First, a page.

When Ordinary People Achieve Extraordinary Things

From the book "This I Believe: The Personal Philosophies of Remarkable Men and Women"

I believe it is possible for ordinary people to achieve extraordinary things. For me, the difference between an "ordinary" and an "extraordinary" person is not the title that person might have, but what they do to make the world a better place for us all.

I have no idea why people choose to do what they do. When I was a kid I didn't know what I wanted to be when I grew up, but I did know what I didn't want to do. I didn't want to grow up, have 2.2 kids, get married, the whole white picket fence thing. And I certainly didn't think about being an activist. I didn't even really know what one was.

My older brother was born deaf. Growing up, I ended up defending him, and I often think that is what started me on my path to whatever it is I am today.

When I was approached with the idea of trying to create a landmine campaign, we were just three people in a small office in Washington, D.C., in late 1991. I certainly had more than a few ideas about how to begin a campaign, but what if nobody cared? What if nobody responded? But I knew the only way to answer those questions was to accept the challenge.

If I have any power as an individual, it's because I work with other individuals in countries all over the world. We are ordinary people: My friend Jemma, from Armenia; Paul, from Canada; Kosal, a landmine survivor from Cambodia; Haboubba, from Lebanon; Christian, from Norway; Diana, from Colombia; Margaret, another landmine survivor, from Uganda; and thousands more. We've all worked together to bring about extraordinary change. The landmine campaign is not just about landmines -- it's about the power of individuals to work with governments in a different way.

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I believe in both my right and my responsibility to work to create a world that doesn't glorify violence and war, but where we seek different solutions to our common problems. I believe that these days, daring to voice your opinion, daring to find out information from a variety of sources, can be an act of courage.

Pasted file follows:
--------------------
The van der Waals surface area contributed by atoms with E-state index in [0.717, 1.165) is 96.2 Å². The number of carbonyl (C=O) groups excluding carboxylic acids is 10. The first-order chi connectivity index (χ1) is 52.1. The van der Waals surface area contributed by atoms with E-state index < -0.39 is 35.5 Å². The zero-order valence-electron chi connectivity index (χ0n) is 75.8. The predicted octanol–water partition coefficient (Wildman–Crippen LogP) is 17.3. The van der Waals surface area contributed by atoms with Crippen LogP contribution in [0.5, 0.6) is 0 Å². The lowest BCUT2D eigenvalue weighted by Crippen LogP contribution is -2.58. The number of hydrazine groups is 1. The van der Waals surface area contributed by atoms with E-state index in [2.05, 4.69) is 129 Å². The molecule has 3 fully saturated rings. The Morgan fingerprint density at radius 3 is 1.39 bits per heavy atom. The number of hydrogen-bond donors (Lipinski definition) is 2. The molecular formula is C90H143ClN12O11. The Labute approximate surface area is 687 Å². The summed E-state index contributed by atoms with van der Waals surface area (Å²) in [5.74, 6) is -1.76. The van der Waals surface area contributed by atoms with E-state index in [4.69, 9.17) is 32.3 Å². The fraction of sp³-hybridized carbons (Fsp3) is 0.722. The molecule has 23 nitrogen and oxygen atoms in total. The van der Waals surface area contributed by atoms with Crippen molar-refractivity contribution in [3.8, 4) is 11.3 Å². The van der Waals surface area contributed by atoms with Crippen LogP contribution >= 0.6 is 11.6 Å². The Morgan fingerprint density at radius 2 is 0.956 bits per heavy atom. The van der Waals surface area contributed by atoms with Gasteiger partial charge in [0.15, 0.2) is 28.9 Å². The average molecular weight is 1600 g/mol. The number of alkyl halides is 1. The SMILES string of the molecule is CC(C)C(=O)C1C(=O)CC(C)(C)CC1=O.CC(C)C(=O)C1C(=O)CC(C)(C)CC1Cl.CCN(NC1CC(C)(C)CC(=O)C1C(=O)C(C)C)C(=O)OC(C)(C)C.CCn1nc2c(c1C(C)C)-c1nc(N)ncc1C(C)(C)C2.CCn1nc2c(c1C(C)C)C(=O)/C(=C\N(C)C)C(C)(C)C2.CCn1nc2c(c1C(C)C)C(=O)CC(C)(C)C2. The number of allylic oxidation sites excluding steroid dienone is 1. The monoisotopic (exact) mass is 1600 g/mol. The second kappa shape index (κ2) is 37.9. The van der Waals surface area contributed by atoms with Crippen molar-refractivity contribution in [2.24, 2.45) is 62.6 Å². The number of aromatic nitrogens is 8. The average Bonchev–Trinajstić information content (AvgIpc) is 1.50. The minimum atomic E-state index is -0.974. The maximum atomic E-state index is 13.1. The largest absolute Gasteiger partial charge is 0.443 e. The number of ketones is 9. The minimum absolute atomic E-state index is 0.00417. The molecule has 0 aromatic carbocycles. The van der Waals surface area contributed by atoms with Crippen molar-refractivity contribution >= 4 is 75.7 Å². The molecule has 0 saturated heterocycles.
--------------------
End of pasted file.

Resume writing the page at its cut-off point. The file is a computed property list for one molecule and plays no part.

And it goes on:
I know that holding such beliefs and speaking them publicly is not always easy or comfortable or popular, particularly in the post-9/11 world. But I believe that life isn't a popularity contest. I really don't care what people say about me -- and believe me, they've said plenty. For me, it's about trying to do the right thing even when nobody else is looking.

I believe that worrying about the problems plaguing our planet without taking steps to confront them is absolutely irrelevant. The only thing that changes this world is taking action.

I believe that words are easy. I believe that truth is told in the actions we take. And I believe that if enough ordinary people back up our desire for a better world with action, we can, in fact, accomplish absolutely extraordinary things.

Jody Williams is the founding coordinator of the International Campaign to Ban Landmines, which was awarded the Nobel Peace Prize in 1997. Williams previously did humanitarian work for people in El Salvador, Honduras, and Nicaragua. Her interest in advocacy began with a leaflet on global activism handed to her outside a subway station.

Reprinted from the book:This I Believe: The Personal Philosophies of Remarkable Men and Women by Jay Allison and Dan Gediman, eds. Published by Henry Holt. (October 2006;$23.00US/$31.00CAN; 0-8050-8087-2) Copyright © 2006 This I Believe, Inc.

About the Editors:
Jay Allison, the host and curator of This I Believe, is an independent broadcast journalist. His work appears often on NPR and has earned him five Peabody Awards. He is the founder of the public radio stations that serve Martha's Vineyard, Nantucket, and Cape Cod, where he lives.

Dan Gediman is the executive producer of This I Believe. His work has been heard on All Things Considered, Morning Edition, Fresh Air, Marketplace, Jazz Profiles, and This American Life. He has won many of public broadcasting's most prestigious awards, including the duPont-Columbia Award.

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APA Reference
Staff, H. (2008, December 27). When Ordinary People Achieve Extraordinary Things, HealthyPlace. Retrieved on 2024, July 20 from

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